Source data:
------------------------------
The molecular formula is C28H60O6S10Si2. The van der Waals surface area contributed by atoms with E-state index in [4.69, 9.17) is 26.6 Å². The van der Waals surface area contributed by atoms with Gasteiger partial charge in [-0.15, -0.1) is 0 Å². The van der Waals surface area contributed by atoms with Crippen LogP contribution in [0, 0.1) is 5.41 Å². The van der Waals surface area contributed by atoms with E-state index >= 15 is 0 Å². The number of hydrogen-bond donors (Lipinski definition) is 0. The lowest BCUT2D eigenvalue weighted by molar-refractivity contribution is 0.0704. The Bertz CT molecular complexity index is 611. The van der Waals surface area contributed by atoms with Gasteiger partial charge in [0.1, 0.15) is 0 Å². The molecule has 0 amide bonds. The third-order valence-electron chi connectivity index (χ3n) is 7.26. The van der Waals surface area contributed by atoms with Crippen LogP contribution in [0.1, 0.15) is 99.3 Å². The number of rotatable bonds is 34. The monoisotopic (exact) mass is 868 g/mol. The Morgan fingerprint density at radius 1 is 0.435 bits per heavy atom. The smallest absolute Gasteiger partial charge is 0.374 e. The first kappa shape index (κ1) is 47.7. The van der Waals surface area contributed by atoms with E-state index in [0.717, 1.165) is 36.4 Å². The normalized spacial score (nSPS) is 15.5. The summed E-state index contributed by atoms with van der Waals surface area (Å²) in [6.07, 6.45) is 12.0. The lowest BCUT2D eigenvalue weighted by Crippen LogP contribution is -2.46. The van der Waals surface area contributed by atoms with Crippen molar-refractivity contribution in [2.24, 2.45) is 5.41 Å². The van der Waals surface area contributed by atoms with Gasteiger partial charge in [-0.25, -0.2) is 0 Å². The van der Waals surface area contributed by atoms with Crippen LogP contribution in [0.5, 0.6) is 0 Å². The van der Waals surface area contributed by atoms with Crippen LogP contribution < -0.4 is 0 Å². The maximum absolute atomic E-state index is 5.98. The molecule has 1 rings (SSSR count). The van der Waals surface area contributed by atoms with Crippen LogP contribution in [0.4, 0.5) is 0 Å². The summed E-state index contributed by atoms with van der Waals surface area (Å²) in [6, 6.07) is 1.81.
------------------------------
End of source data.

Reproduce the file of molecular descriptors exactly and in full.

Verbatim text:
The molecular formula is C28H60O6S10Si2. The van der Waals surface area contributed by atoms with E-state index in [4.69, 9.17) is 26.6 Å². The van der Waals surface area contributed by atoms with Gasteiger partial charge in [-0.15, -0.1) is 0 Å². The van der Waals surface area contributed by atoms with Crippen LogP contribution in [0, 0.1) is 5.41 Å². The van der Waals surface area contributed by atoms with E-state index >= 15 is 0 Å². The number of hydrogen-bond donors (Lipinski definition) is 0. The lowest BCUT2D eigenvalue weighted by molar-refractivity contribution is 0.0704. The Bertz CT molecular complexity index is 611. The van der Waals surface area contributed by atoms with Gasteiger partial charge in [0.1, 0.15) is 0 Å². The molecule has 0 amide bonds. The third-order valence-electron chi connectivity index (χ3n) is 7.26. The van der Waals surface area contributed by atoms with Crippen LogP contribution in [0.1, 0.15) is 99.3 Å². The number of rotatable bonds is 34. The monoisotopic (exact) mass is 868 g/mol. The Morgan fingerprint density at radius 1 is 0.435 bits per heavy atom. The smallest absolute Gasteiger partial charge is 0.374 e. The first kappa shape index (κ1) is 47.7. The van der Waals surface area contributed by atoms with E-state index in [0.717, 1.165) is 36.4 Å². The normalized spacial score (nSPS) is 15.5. The summed E-state index contributed by atoms with van der Waals surface area (Å²) in [6.07, 6.45) is 12.0. The lowest BCUT2D eigenvalue weighted by Crippen LogP contribution is -2.46. The van der Waals surface area contributed by atoms with Crippen molar-refractivity contribution in [2.24, 2.45) is 5.41 Å². The van der Waals surface area contributed by atoms with Gasteiger partial charge in [-0.25, -0.2) is 0 Å². The van der Waals surface area contributed by atoms with Crippen LogP contribution in [0.5, 0.6) is 0 Å². The van der Waals surface area contributed by atoms with Crippen LogP contribution < -0.4 is 0 Å². The maximum absolute atomic E-state index is 5.98. The molecule has 1 rings (SSSR count). The van der Waals surface area contributed by atoms with Crippen LogP contribution in [0.4, 0.5) is 0 Å². The summed E-state index contributed by atoms with van der Waals surface area (Å²) in [6, 6.07) is 1.81.